Student continues hunger strike, declines College’s offer to investigate claims due to preconditions

by Gigi Grigorian | 7/27/20 11:31pm

by Michael Lin / The Dartmouth Senior Staff

Computer science Ph.D. student Maha Hasan Alshawi has entered the 14th day of her hunger strike after declining the College’s offer to investigate her harassment claims if she ended her strike and sought medical attention.

In a public Facebook post on Thursday, Alshawi wrote that she did not accept the College’s offer, in which an external investigator would re-review her allegations of sexual misconduct and retaliatory academic action against two computer science professors, because it required her to agree to several conditions. The College’s offer stipulated that she seek medical attention, provide certification that she has done so, cooperate with the investigation and agree to the public release of the investigator’s findings. 

Alshawi said in an interview with The Dartmouth that she would end her hunger strike if the College opened an investigation without the conditions outlined in its previous offer.

“Every student at Dartmouth has the right to ask for a fair and transparent investigation without any preconditions,” she wrote on Facebook. 

Alshawi also claimed on Facebook that the College asked her to refrain from commenting publicly and ask her supporters to do the same, as a precondition of the offer. 

However, College spokesperson Diana Lawrence stated that the “moratorium on public comment” was temporary and only applied during the time that Alshawi considered the College’s offer.

“It was not one of the parameters in our letter,” Lawrence wrote. 

In a statement on Friday, the College said it is “deeply distressed” by Alshawi’s decision to remain on her hunger strike and repeated its call for her to accept its offer.  

The College’s statement added that earlier this year, Alshawi’s case was reviewed with the appropriate procedures by the Title IX office, the Office of the Dean of the Faculty, the Department of Safety and Security, the Office of the Dean of the Guarini School of Graduate and Advanced Studies and the Office of Institutional Diversity and Equity.

The statement also reiterated support for the College faculty and staff involved in Alshawi’s case.

“Dartmouth stands behind the faculty members in the Department of Computer Science and the many administrators who have worked so hard on Ms. Alshawi’s behalf,” the statement said.

Earlier today, Alshawi wrote in a Facebook post that her medical condition has taken “a turn for the worse.” She wrote that she is experiencing abdominal pain, difficulty breathing and vision problems. Alshawi added that she believes the College’s precondition of providing certification of medical care is “unethical” and an “abuse of power.”

On July 14, Alshawi wrote on Facebook that she began the strike because “the Title IX office conducted [an] unfair assessment” of her case. She alleges that her supervisor, computer science professor Alberto Quattrini Li, sexually harassed her on two occasions in the fall of 2019. Alshawi also claims that former computer science department chair Prasad Jayanti retaliated against her for reporting the incidents by giving her a “low pass” grade for her performance as a teaching assistant in his class.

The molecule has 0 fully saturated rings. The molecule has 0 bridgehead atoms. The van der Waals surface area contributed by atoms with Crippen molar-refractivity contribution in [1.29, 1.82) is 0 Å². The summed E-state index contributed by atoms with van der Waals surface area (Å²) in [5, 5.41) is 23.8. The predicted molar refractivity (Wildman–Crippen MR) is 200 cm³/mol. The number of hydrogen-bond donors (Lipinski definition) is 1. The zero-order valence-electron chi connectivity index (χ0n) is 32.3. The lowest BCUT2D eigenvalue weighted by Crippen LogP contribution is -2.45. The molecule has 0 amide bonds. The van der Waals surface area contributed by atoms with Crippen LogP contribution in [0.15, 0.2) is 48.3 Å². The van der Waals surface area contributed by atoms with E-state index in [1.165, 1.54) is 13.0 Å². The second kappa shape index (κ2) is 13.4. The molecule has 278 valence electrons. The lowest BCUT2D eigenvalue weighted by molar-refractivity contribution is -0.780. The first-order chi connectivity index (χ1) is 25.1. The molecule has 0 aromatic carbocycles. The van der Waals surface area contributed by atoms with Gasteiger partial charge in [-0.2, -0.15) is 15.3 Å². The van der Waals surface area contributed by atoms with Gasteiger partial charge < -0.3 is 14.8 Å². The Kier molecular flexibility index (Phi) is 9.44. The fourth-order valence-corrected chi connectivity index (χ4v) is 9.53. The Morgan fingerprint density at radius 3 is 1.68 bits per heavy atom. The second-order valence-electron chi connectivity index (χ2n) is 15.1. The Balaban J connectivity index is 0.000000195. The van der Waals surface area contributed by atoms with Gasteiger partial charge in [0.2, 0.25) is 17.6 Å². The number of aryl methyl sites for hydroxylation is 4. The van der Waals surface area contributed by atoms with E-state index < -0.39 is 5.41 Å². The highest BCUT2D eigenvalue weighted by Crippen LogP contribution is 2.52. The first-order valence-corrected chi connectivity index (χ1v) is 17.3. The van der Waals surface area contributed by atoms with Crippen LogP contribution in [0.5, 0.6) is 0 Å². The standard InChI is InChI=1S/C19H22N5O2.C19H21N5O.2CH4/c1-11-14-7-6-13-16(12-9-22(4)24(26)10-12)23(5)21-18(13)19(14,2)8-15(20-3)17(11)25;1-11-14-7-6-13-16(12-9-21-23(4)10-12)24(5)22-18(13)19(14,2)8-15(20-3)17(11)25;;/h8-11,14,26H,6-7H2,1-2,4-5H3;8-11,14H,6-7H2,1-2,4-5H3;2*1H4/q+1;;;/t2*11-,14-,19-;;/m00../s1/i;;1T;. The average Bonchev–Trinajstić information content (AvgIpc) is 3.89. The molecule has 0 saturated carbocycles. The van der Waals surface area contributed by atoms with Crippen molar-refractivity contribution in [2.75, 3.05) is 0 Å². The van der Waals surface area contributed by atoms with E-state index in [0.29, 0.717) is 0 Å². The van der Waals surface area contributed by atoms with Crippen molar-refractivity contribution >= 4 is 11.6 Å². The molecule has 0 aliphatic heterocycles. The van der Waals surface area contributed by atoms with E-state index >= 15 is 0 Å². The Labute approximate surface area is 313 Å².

According to a July 16 statement from the College, previous reviews of Alshawi’s case have determined that “no further investigation or other action [was] warranted or appropriate.”

The College has offered to publicly release the details of the previous reviews of Alshawi’s case, but has stated that it requires Alshawi’s consent to do so. 

Alshawi said she has decided not to consent to the release of the report because she claims that it does not accurately represent the harassment she reported. She described the Title IX report as a “fake report” and instead publicly released her own account of events. Alshawi claimed that the Title IX report changed the “nature” and location of the harassment incidents she reported. For example, while Alshawi claims that she was sexually harassed by Quattrini Li in his office when no one else was present, she said the Title IX report stated that the harassment took place in a class. Alshawi said that Title IX coordinator Kristi Clemens told her that the discrepancy between the Title IX report and Alshawi’s report was due to changed wording.

Alshawi added that she has asked the College to revise the reports “according to the truth,” and she said that she would consent to the release of reports if they were revised. Alshawi also said that she would give consent for the findings of any future investigation to be made public.

On Friday, advocacy group the Dartmouth Community Against Gender Harassment and Sexual Violence sent a statement to College President Phil Hanlon and the Board of Trustees calling upon the College to “immediately and unconditionally engage an external investigator in this case.”

The group wrote in its statement that there is a “longstanding history” of “minimizing sexual harassment and resisting even modest actions to ensure transparent responses” at Dartmouth. DCGHSV was formed in the wake of a 2018 class-action lawsuit against Dartmouth alleging failures to address sexual misconduct allegations against professors in the Psychological and Brain Sciences department.

The Student and Presidential Committee on Sexual Assault also criticized the College’s response to Alshawi’s report and to her hunger strike. 

“Dartmouth has a responsibility to address harm within our community immediately and with care,” SPCSA’s statement read. “No one should have to risk their life in order for the College to take the harm they’ve experienced seriously.”

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